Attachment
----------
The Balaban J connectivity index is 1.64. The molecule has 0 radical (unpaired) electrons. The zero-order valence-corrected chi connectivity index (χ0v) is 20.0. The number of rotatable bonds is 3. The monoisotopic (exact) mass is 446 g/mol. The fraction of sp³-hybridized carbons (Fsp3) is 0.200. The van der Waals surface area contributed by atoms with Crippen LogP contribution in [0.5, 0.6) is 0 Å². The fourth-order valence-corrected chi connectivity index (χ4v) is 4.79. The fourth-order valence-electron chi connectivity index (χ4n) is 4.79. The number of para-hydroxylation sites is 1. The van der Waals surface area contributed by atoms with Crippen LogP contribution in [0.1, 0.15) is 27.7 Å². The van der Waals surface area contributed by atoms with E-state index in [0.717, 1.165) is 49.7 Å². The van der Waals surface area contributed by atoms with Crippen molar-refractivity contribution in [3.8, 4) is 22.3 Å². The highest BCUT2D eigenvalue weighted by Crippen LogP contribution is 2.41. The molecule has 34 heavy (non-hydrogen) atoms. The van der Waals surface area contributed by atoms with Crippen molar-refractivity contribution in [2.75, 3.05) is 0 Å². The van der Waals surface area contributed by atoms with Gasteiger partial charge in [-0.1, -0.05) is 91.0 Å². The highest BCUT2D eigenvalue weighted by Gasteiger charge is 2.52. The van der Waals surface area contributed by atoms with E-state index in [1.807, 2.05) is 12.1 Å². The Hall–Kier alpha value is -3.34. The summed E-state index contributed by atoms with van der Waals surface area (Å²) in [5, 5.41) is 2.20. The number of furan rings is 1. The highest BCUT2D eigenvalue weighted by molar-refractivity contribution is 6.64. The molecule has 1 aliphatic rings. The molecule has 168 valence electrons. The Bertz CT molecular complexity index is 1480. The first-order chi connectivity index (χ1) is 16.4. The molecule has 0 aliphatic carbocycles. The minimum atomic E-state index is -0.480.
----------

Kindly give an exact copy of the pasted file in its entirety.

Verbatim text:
The Balaban J connectivity index is 1.64. The molecule has 0 radical (unpaired) electrons. The zero-order valence-corrected chi connectivity index (χ0v) is 20.0. The number of rotatable bonds is 3. The monoisotopic (exact) mass is 446 g/mol. The fraction of sp³-hybridized carbons (Fsp3) is 0.200. The van der Waals surface area contributed by atoms with Crippen LogP contribution in [0.5, 0.6) is 0 Å². The fourth-order valence-corrected chi connectivity index (χ4v) is 4.79. The fourth-order valence-electron chi connectivity index (χ4n) is 4.79. The number of para-hydroxylation sites is 1. The van der Waals surface area contributed by atoms with Crippen LogP contribution in [0.1, 0.15) is 27.7 Å². The van der Waals surface area contributed by atoms with E-state index in [0.717, 1.165) is 49.7 Å². The van der Waals surface area contributed by atoms with Crippen molar-refractivity contribution in [3.8, 4) is 22.3 Å². The highest BCUT2D eigenvalue weighted by Crippen LogP contribution is 2.41. The molecule has 34 heavy (non-hydrogen) atoms. The van der Waals surface area contributed by atoms with Crippen molar-refractivity contribution in [2.75, 3.05) is 0 Å². The van der Waals surface area contributed by atoms with Gasteiger partial charge in [-0.1, -0.05) is 91.0 Å². The highest BCUT2D eigenvalue weighted by Gasteiger charge is 2.52. The van der Waals surface area contributed by atoms with E-state index in [1.807, 2.05) is 12.1 Å². The Hall–Kier alpha value is -3.34. The summed E-state index contributed by atoms with van der Waals surface area (Å²) in [5, 5.41) is 2.20. The number of furan rings is 1. The highest BCUT2D eigenvalue weighted by molar-refractivity contribution is 6.64. The molecule has 1 aliphatic rings. The molecule has 168 valence electrons. The Bertz CT molecular complexity index is 1480. The first-order chi connectivity index (χ1) is 16.4. The molecule has 0 aliphatic carbocycles. The minimum atomic E-state index is -0.480.